Incorporating inverse opal particles within hydrogels would increase its versatility, with responses to external environmental stimuli, including temperature-responsiveness, photo-responsiveness, and magnetic-responsiveness.
The inverse opal was used as scaffolds to infusion drug-loaded reversible phase-changing pregel, within the hydrogel particles.
The researchers produced scaffolds, which consisted of hyaluronic acid methacryloyl (HAMA) and gelatin methacryloyl (GelMA) with graphene oxide quantum dots (GO QDs) doping. Additionally, the pregel consisted of gelatin (GT) and carrageenan (CG) with amoxicillin and VEGFs encapsulations being added into the inverse opal scaffolds.
These hybrid particles were able to have high photothermal conversion capabilities due to the graphene oxide quantum dots as well as having temperature reversible phase-changing performance, attributed to the pregel combination of gelatin and carrageenan.
The pregel allowed the particles to go through a liquid transformation under near-infrared irradiation without the scaffold structure being destroyed, enabling the adjacent particles to adhere to each other, resulting in a flexible patch.
The clinical implication for this research is significant as with wound healing impacting almost every person worldwide at some point, this area of development is necessary.
A 2018 retrospective analysis of Medicare beneficiaries found that approximately 8.2 million people were affected by wounds, with or without infections. Additionally, the cost of treatment for acute and chronic wounds was estimated to be between $28.1 billion and $96.8 billion.
From acute wounds to non-healing wounds to surgical wounds and diabetic ulcers, this area of medicine is critical for advancements, which will allow patients to have a better quality of care as well as reduce the burden on healthcare systems.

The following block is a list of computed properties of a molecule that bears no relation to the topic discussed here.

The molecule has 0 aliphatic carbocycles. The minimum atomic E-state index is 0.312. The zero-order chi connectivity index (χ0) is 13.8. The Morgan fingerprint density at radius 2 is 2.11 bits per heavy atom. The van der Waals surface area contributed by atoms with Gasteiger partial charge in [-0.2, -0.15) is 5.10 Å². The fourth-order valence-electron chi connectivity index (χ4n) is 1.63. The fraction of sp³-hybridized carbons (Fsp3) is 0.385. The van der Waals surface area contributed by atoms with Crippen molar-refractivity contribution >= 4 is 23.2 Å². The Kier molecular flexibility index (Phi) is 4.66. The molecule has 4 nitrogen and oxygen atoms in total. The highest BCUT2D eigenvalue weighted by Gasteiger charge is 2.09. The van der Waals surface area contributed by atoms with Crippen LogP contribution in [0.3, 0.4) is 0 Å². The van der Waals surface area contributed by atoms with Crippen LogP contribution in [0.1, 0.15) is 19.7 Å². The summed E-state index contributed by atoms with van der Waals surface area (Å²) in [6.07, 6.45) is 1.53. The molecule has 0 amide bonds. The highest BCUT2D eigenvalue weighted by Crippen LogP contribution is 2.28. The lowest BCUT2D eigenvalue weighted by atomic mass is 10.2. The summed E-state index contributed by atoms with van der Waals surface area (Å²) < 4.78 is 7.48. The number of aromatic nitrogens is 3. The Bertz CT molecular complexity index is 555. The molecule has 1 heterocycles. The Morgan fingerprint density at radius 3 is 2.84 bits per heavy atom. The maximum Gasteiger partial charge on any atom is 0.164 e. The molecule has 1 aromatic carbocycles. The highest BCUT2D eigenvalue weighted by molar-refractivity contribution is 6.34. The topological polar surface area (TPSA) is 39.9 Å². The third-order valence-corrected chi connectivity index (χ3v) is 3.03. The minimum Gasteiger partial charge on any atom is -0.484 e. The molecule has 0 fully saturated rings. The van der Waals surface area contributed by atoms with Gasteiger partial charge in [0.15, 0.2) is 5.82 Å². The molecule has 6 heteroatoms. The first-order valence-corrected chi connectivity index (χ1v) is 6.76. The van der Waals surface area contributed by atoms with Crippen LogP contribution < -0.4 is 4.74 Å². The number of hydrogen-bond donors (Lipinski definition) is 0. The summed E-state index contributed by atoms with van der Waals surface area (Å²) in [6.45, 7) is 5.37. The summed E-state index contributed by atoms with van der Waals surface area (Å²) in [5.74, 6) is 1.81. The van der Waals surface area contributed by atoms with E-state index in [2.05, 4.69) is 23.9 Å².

Interestingly, with this research also being translatable for a controllable drug delivery system such as through encapsulating antibacterial antibiotics including amoxicillin and growth factors including VEGF, to increase the vascular remodeling process, its application for medicine and healthcare could be revolutionary.
Prioritizing patient care through tackling one of the major contributors to declining health may be an effective method to assist the aging population and increase well-being for all wound care patients.
Continue reading: NANO-LLPO: Using Nanomaterials to Heal Wounds.
Wang, L., Sun, L., Bian, F., Wang, Y. and Zhao, Y., (2022) Self-Bonded Hydrogel Inverse Opal Particles as Sprayed Flexible Patch for Wound Healing. ACS Nano,. Available at: https://pubs.acs.org/doi/full/10.1021/acsnano.1c09388
Demidova-Rice, T., Hamblin, M. and Herman, I., (2012) Acute and Impaired Wound Healing. Advances in Skin & Wound Care, 25(7), pp.304-314. Available at: https://doi.org/10.1097/01.ASW.0000416006.55218.d0
Sen, C., (2019) Human Wounds and Its Burden: An Updated Compendium of Estimates. Advances in Wound Care, 8(2), pp.39-48. Available at: https://doi.org/10.1089/wound.2019.0946